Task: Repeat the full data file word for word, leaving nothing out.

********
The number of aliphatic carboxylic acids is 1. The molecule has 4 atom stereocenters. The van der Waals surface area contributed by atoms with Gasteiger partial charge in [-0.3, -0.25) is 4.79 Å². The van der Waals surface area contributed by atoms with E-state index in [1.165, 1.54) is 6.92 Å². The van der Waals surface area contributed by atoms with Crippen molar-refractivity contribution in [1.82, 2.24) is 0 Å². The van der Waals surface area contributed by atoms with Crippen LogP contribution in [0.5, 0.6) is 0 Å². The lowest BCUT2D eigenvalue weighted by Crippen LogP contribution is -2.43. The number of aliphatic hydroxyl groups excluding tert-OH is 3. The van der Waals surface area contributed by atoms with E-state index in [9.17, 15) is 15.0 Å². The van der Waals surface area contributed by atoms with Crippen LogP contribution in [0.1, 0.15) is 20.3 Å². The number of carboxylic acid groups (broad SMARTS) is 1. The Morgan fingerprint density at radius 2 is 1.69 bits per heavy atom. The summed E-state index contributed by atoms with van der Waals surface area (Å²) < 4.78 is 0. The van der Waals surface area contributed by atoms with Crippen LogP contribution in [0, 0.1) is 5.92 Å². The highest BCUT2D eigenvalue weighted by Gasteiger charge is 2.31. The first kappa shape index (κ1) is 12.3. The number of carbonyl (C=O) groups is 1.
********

The number of aliphatic carboxylic acids is 1. The molecule has 4 atom stereocenters. The van der Waals surface area contributed by atoms with Gasteiger partial charge in [-0.3, -0.25) is 4.79 Å². The van der Waals surface area contributed by atoms with E-state index in [1.165, 1.54) is 6.92 Å². The van der Waals surface area contributed by atoms with Crippen molar-refractivity contribution in [1.82, 2.24) is 0 Å². The van der Waals surface area contributed by atoms with Crippen LogP contribution in [0.5, 0.6) is 0 Å². The lowest BCUT2D eigenvalue weighted by Crippen LogP contribution is -2.43. The number of aliphatic hydroxyl groups excluding tert-OH is 3. The van der Waals surface area contributed by atoms with E-state index in [9.17, 15) is 15.0 Å². The van der Waals surface area contributed by atoms with Crippen LogP contribution in [0.1, 0.15) is 20.3 Å². The number of carboxylic acid groups (broad SMARTS) is 1. The Morgan fingerprint density at radius 2 is 1.69 bits per heavy atom. The summed E-state index contributed by atoms with van der Waals surface area (Å²) < 4.78 is 0. The van der Waals surface area contributed by atoms with Crippen LogP contribution in [0, 0.1) is 5.92 Å². The highest BCUT2D eigenvalue weighted by Gasteiger charge is 2.31. The first kappa shape index (κ1) is 12.3. The number of carbonyl (C=O) groups is 1.